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Taylor Swift actually listened and changed her concert photography contract

on July 22, 2015, 10:30am

Taylor Swift famously wrote an open letter to Apple Music and got them to change their policy on paying out artist royalties during users’ free three-month trial period. A day later, a photographer wrote his own open letter to Swift, calling her out for shaking a finger at Apple while her own concert photography contracts were just as unfriendly to artists’ rights. The letter, written by Jason Sheldon, started an internet firestorm, with even more aggressive contracts popping up and other musicians taking heat, too.

Well, wouldn’t you know it, turns out Swift isn’t just able to make big companies change their minds, but is willing to do so herself. Recently, Swift sent her representatives to negotiate a new concert photo waiver with the National Press Photographers Association (NPPA), and the resulting contracts for her 1989 World Tour are drastically more photographer-friendly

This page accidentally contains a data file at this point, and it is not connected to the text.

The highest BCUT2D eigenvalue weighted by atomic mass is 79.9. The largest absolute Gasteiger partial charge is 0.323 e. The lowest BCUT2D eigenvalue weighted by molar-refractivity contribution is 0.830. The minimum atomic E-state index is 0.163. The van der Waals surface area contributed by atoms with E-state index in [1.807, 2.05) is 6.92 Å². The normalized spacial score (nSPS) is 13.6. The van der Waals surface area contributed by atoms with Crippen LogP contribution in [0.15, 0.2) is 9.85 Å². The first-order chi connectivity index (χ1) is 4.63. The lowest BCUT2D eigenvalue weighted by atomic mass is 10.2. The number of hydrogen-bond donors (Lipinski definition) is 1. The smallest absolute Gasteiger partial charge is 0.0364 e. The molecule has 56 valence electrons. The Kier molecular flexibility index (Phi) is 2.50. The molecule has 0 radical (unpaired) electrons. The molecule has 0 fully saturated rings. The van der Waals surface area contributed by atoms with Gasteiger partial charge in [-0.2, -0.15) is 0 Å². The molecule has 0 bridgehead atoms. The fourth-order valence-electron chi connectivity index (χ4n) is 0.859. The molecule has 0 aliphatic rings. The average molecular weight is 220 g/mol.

(Read: Taylor Swift, Photographers, and Abusive Contracts: What’s Fair?)

Gone are the stipulations that images taken at any show can be used only once, with publications now allowed to freely use pictures “for news or information/editorial purposes” and photographers able to use them in portfolios and on websites. (Commercial uses are still not allowed, though there’s an exception with prior written consent.) Also axed is wording that gave Swift the right to use the images in almost any “non-commercial” way imaginable, replaced with explicit wording saying the images won’t be used on merch. It simply says she could post any picture she likes on social media, and even promises to give full credit. The opening paragraph ends with a perfectly clear, emphasized sentence: “This contract does NOT transfer copyright away from you, the photographer or publication.

Even better, there’s nothing in there that Swift or her people can destroy your equipment for breaking the rules. Instead, if they catch you breaking the contract while actually at the concert, they may ask to see you images and may ask you to delete them. And that’s completely reasonable.

Holy crap. It actually worked. Check out the revised contract for yourself below: